It was Oct. 26, 1921. The scene was an assembly of 30,000 people in the heart of the deeply Democratic and Jim Crow South—Birmingham, Alabama. Racial tensions had bubbled up everywhere in the aftermath of race riots such as the Tulsa Massacre only five months before. There in Birmingham, President Harding became the first American president of the 20th century to openly call for the political equality of blacks in largely white America.
The audience was segregated—20,000 whites in the front, 10,000 blacks in the rear. When the president finished, the cheers all came from the back.
On race, Harding was in one way a product of his times. He endorsed blacks and whites going their separate ways in social settings if they so chose. He wasn’t a fan of intermarriage.
But when it came to race and the law, he was well ahead of his time. He spurned the notion that the law should treat one race differently than another. He warned the Birmingham audience that he was going to speak frankly “whether you like it or not,” and he sure did.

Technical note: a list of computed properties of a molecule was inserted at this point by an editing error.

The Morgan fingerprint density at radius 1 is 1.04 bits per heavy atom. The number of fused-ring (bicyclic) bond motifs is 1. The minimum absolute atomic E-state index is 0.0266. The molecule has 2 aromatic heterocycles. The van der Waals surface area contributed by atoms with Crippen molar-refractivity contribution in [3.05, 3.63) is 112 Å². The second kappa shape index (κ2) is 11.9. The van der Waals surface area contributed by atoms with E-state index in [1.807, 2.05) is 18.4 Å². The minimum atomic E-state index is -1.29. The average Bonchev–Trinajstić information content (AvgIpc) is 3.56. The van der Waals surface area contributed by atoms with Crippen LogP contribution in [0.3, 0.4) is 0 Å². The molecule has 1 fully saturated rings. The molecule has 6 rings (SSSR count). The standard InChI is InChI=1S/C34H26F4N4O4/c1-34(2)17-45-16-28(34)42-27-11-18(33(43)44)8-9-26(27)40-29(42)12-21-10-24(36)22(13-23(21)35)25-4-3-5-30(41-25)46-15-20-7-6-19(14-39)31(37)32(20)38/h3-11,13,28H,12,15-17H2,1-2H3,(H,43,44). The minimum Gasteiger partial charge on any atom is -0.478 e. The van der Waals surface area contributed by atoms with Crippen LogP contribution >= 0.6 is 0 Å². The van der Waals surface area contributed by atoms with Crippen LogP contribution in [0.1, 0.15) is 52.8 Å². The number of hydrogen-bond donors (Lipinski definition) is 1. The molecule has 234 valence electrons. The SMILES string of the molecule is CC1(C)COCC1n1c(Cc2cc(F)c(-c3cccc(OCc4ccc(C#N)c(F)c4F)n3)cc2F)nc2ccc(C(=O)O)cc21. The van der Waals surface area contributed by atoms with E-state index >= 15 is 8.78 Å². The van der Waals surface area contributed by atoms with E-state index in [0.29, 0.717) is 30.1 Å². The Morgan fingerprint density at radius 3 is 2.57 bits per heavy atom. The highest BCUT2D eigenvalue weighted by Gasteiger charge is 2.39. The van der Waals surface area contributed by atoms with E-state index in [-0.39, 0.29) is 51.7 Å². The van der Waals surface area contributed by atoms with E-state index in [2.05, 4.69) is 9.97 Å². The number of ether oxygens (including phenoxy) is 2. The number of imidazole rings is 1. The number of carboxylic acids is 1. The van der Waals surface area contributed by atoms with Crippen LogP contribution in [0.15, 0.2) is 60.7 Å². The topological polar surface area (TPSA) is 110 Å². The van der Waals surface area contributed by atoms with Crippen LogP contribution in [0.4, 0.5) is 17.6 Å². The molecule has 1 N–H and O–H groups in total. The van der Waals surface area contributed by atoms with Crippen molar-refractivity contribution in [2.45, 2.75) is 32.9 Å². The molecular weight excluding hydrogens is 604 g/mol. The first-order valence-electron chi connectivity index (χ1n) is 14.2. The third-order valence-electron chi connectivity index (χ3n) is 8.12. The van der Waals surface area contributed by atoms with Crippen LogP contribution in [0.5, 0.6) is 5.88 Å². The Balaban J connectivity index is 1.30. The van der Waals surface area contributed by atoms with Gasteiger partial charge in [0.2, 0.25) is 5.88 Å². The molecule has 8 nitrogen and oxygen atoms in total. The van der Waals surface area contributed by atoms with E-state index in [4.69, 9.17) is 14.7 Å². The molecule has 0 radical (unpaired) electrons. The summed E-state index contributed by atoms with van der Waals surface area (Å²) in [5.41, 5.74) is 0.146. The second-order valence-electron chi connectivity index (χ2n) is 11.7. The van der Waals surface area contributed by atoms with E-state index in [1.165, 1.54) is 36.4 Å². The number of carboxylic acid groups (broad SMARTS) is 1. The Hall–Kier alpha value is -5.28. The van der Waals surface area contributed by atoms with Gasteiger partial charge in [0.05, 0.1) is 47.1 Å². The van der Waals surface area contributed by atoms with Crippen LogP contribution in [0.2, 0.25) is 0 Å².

He noted with regret, for example, that “Thousands of black men, serving their country [in World War I] just as patriotically as did the white men, were transported overseas and experienced the life of countries where their color aroused less antagonism than it does here.”
Harding said it was a “colored” soldier who told him that “the war brought his race the first real conception of citizenship—the first full realization that the flag was their flag, to fight for, to be protected by them, and also to protect them.”
The good folks in 1921 Birmingham needed to hear that, especially from the highest official in the land.